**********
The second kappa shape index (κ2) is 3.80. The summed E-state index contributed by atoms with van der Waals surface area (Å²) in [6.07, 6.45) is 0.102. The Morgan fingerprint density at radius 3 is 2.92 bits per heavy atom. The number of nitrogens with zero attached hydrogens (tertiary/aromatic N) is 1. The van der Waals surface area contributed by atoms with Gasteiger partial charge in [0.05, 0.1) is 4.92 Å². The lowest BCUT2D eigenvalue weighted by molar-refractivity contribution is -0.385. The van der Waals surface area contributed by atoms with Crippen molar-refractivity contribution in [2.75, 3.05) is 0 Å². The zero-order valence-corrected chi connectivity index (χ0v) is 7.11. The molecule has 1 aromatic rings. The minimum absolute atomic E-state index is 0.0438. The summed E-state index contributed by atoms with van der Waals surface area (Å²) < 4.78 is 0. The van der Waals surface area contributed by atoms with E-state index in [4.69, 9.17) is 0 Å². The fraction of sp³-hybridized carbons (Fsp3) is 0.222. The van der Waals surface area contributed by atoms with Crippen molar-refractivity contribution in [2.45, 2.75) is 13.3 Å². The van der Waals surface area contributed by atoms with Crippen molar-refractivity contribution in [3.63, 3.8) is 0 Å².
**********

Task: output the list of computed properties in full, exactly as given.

The second kappa shape index (κ2) is 3.80. The summed E-state index contributed by atoms with van der Waals surface area (Å²) in [6.07, 6.45) is 0.102. The Morgan fingerprint density at radius 3 is 2.92 bits per heavy atom. The number of nitrogens with zero attached hydrogens (tertiary/aromatic N) is 1. The van der Waals surface area contributed by atoms with Gasteiger partial charge in [0.05, 0.1) is 4.92 Å². The lowest BCUT2D eigenvalue weighted by molar-refractivity contribution is -0.385. The van der Waals surface area contributed by atoms with Crippen molar-refractivity contribution in [2.75, 3.05) is 0 Å². The zero-order valence-corrected chi connectivity index (χ0v) is 7.11. The molecule has 1 aromatic rings. The minimum absolute atomic E-state index is 0.0438. The summed E-state index contributed by atoms with van der Waals surface area (Å²) < 4.78 is 0. The van der Waals surface area contributed by atoms with E-state index in [4.69, 9.17) is 0 Å². The fraction of sp³-hybridized carbons (Fsp3) is 0.222. The van der Waals surface area contributed by atoms with Crippen molar-refractivity contribution in [2.45, 2.75) is 13.3 Å². The van der Waals surface area contributed by atoms with Crippen molar-refractivity contribution in [3.63, 3.8) is 0 Å².